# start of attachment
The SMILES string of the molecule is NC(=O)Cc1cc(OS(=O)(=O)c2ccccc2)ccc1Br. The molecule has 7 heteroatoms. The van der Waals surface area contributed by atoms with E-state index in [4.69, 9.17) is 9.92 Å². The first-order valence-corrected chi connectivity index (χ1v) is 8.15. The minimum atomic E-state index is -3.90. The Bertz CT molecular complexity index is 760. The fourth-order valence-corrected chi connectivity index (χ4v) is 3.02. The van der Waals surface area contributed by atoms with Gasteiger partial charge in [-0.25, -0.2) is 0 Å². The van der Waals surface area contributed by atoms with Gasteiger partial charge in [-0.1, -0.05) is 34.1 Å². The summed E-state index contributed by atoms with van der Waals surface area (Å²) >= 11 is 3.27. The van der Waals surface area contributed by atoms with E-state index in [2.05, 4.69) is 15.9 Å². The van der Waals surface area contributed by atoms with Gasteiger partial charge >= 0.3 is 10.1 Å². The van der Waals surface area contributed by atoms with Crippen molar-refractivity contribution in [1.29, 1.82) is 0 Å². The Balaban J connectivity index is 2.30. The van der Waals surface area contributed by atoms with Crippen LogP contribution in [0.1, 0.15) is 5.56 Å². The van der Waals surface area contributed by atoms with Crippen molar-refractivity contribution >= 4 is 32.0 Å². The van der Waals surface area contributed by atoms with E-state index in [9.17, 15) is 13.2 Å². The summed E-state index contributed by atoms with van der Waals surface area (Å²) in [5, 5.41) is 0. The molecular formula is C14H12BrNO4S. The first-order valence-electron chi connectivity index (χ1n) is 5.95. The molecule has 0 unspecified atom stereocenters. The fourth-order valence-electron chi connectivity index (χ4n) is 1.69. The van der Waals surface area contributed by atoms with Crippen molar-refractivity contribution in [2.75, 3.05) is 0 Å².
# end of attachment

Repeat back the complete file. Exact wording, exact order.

The SMILES string of the molecule is NC(=O)Cc1cc(OS(=O)(=O)c2ccccc2)ccc1Br. The molecule has 7 heteroatoms. The van der Waals surface area contributed by atoms with E-state index in [4.69, 9.17) is 9.92 Å². The first-order valence-corrected chi connectivity index (χ1v) is 8.15. The minimum atomic E-state index is -3.90. The Bertz CT molecular complexity index is 760. The fourth-order valence-corrected chi connectivity index (χ4v) is 3.02. The van der Waals surface area contributed by atoms with Gasteiger partial charge in [-0.25, -0.2) is 0 Å². The van der Waals surface area contributed by atoms with Gasteiger partial charge in [-0.1, -0.05) is 34.1 Å². The summed E-state index contributed by atoms with van der Waals surface area (Å²) >= 11 is 3.27. The van der Waals surface area contributed by atoms with E-state index in [2.05, 4.69) is 15.9 Å². The van der Waals surface area contributed by atoms with Gasteiger partial charge >= 0.3 is 10.1 Å². The van der Waals surface area contributed by atoms with Crippen molar-refractivity contribution in [1.29, 1.82) is 0 Å². The Balaban J connectivity index is 2.30. The van der Waals surface area contributed by atoms with Crippen LogP contribution in [0.1, 0.15) is 5.56 Å². The van der Waals surface area contributed by atoms with Crippen molar-refractivity contribution >= 4 is 32.0 Å². The van der Waals surface area contributed by atoms with E-state index in [9.17, 15) is 13.2 Å². The summed E-state index contributed by atoms with van der Waals surface area (Å²) in [5, 5.41) is 0. The molecular formula is C14H12BrNO4S. The first-order valence-electron chi connectivity index (χ1n) is 5.95. The molecule has 0 unspecified atom stereocenters. The fourth-order valence-electron chi connectivity index (χ4n) is 1.69. The van der Waals surface area contributed by atoms with Crippen molar-refractivity contribution in [2.75, 3.05) is 0 Å².